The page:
Feb 29, 2016
From KPMG TaxWatch
On December 31, 2015, the California Supreme Court held that several taxpayers could not elect to apportion their income to California using the allocation and apportionment provisions contained in the Multistate Tax Compact (Compact) in lieu of the apportionment formula mandated under state law. In the court’s view, the Compact was not a binding reciprocal agreement among states, and the legislature’s 1993 repeal of the election was effective, even if California had not withdrawn from the Compact entirely. The court also rejected the appellate court’s holding that California’s reenactment rule was offended when the legislature adopted a double-weighted sales apportionment formula in 1993, but did not repeal the Compact. Shortly after the decision, the attorneys for Gillette and the other taxpayers announced their intent to appeal the decision to the U.S. Supreme Court.
In recent FTB Notice 2016-01, the FTB addressed how it will handle cases involving the Compact election pending the outcome of the litigation. First, the FTB will take no action on Compact election refund claims until the Gillette litigation has been fully resolved by either a denial of a petition for cert before the U.S. Supreme Court or any final state court action after a decision by the high court. Likewise, the FTB will defer all administrative appeals before the State Board of Equalization until the litigation concludes. Audits will proceed as usual, but proposed assessments or denials of claims for refunds related to the Compact election will generally not be issued. The FTB notes that taxpayer can make tax deposits to stop the accrual of interest in cases where interest will continue to accrue until the litigation is concluded. Finally, the Notice states that penalties will be imposed on a case-by-case basis after the conclusion of the litigation in accordance with applicable state law. Please contact Steve Sims at 916-551-3133 with questions on FTB Notice 2016-01.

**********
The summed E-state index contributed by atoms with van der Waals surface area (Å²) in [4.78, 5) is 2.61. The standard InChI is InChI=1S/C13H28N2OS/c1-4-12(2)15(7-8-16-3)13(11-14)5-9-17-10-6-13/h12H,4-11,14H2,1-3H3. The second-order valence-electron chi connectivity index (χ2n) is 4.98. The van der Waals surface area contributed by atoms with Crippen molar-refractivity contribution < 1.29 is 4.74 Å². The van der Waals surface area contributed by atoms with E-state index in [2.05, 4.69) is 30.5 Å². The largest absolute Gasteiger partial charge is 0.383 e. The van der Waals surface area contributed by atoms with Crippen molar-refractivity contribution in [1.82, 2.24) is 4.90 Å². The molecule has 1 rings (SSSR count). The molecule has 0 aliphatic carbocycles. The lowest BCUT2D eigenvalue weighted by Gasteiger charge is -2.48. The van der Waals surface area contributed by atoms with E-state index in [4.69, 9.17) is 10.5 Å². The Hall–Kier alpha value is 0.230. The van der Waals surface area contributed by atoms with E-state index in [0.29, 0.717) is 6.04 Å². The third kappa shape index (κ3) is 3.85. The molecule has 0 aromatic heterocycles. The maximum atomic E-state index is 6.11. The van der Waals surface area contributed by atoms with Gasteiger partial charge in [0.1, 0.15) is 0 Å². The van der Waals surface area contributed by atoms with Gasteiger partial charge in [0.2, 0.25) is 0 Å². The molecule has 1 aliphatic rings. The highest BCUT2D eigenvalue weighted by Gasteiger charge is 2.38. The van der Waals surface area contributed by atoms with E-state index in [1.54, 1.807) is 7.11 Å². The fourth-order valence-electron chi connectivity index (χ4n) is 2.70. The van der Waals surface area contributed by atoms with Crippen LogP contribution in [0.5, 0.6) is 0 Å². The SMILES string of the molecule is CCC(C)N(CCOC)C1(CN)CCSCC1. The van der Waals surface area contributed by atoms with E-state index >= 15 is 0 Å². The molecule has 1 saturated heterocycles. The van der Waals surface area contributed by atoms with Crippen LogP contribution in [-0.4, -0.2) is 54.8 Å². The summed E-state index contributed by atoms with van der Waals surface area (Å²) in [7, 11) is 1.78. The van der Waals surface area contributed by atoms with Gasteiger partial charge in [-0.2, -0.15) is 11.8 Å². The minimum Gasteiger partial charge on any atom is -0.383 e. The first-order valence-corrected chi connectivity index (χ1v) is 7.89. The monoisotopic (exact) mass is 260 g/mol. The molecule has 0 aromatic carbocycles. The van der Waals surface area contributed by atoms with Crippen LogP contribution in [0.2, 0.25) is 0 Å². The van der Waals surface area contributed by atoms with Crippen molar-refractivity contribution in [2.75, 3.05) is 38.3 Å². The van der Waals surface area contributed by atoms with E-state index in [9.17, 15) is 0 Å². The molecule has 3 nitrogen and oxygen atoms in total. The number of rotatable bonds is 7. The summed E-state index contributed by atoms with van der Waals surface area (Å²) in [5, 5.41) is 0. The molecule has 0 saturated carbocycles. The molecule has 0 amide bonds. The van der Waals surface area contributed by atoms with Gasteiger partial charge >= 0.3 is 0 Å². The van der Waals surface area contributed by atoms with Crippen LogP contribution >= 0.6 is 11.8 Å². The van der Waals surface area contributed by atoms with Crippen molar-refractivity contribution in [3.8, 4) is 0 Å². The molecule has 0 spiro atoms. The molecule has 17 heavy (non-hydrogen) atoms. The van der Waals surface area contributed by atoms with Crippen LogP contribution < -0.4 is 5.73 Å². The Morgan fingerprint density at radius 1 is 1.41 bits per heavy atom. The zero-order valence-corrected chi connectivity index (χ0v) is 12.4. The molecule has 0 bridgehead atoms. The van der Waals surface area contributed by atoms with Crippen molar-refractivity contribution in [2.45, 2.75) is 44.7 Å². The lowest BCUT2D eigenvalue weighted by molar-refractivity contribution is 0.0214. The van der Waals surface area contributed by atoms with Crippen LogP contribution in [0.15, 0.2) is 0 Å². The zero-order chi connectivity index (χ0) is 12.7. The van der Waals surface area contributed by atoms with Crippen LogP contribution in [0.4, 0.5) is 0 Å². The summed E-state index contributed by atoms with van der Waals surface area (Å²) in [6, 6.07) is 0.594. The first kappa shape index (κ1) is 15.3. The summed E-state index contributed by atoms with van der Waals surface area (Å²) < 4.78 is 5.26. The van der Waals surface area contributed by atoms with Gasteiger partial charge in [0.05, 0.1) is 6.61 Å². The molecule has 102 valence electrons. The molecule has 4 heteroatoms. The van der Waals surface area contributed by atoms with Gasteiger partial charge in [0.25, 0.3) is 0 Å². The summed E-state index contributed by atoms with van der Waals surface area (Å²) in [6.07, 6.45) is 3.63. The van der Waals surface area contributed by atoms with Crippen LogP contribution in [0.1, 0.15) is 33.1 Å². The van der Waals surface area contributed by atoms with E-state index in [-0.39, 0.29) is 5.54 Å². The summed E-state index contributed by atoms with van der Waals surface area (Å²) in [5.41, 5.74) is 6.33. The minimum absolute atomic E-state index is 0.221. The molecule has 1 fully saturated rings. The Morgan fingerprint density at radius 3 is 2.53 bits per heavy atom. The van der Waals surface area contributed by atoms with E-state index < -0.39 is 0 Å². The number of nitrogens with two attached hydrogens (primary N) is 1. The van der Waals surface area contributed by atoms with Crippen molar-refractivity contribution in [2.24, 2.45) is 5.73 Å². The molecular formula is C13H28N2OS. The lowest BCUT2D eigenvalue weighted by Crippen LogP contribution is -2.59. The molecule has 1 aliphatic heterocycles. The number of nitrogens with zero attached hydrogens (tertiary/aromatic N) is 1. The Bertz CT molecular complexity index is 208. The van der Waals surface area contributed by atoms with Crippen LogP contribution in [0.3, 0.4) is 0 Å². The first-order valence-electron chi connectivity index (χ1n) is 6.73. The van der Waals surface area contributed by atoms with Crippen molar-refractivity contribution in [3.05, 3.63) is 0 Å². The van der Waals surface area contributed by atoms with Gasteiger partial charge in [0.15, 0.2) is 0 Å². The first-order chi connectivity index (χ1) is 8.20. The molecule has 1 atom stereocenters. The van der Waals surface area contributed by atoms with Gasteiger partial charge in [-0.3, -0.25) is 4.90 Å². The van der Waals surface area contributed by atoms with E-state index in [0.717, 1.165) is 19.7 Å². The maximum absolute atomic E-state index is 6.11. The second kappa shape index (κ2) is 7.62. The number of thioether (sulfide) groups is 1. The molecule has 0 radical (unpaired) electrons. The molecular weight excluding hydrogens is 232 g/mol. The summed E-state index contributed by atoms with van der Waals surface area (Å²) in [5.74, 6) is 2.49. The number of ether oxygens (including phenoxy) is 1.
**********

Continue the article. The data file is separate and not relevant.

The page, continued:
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The following information is not intended to be "written advice concerning one or more federal tax matters" subject to the requirements of section 10.37(a)(2) of Treasury Department Circular 230.
The information contained herein is of a general nature and based on authorities that are subject to change. Applicability of the information to specific situations should be determined through consultation with your tax adviser.